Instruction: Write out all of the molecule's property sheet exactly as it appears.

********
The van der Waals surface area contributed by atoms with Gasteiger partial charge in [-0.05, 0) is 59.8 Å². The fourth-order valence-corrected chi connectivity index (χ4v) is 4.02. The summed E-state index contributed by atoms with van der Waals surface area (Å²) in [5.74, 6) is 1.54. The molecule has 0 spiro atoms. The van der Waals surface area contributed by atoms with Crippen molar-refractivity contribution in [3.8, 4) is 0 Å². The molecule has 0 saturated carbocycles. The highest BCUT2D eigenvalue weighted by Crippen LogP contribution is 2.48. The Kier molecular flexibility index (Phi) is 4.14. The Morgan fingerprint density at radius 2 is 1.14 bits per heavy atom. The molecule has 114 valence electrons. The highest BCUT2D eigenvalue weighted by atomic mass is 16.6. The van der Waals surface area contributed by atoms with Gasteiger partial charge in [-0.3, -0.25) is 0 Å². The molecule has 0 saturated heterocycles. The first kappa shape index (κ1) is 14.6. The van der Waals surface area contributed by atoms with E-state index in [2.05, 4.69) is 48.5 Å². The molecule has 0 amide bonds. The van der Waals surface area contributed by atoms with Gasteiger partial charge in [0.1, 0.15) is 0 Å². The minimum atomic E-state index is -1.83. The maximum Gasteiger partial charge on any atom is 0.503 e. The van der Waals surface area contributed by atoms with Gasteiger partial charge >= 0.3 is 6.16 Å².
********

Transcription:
The van der Waals surface area contributed by atoms with Gasteiger partial charge in [-0.05, 0) is 59.8 Å². The fourth-order valence-corrected chi connectivity index (χ4v) is 4.02. The summed E-state index contributed by atoms with van der Waals surface area (Å²) in [5.74, 6) is 1.54. The molecule has 0 spiro atoms. The van der Waals surface area contributed by atoms with Crippen molar-refractivity contribution in [3.8, 4) is 0 Å². The molecule has 0 saturated carbocycles. The highest BCUT2D eigenvalue weighted by Crippen LogP contribution is 2.48. The Kier molecular flexibility index (Phi) is 4.14. The Morgan fingerprint density at radius 2 is 1.14 bits per heavy atom. The molecule has 114 valence electrons. The highest BCUT2D eigenvalue weighted by atomic mass is 16.6. The van der Waals surface area contributed by atoms with Gasteiger partial charge in [-0.3, -0.25) is 0 Å². The molecule has 0 saturated heterocycles. The first kappa shape index (κ1) is 14.6. The van der Waals surface area contributed by atoms with E-state index in [2.05, 4.69) is 48.5 Å². The molecule has 0 amide bonds. The van der Waals surface area contributed by atoms with Gasteiger partial charge in [0.1, 0.15) is 0 Å². The minimum atomic E-state index is -1.83. The maximum Gasteiger partial charge on any atom is 0.503 e. The van der Waals surface area contributed by atoms with Gasteiger partial charge >= 0.3 is 6.16 Å².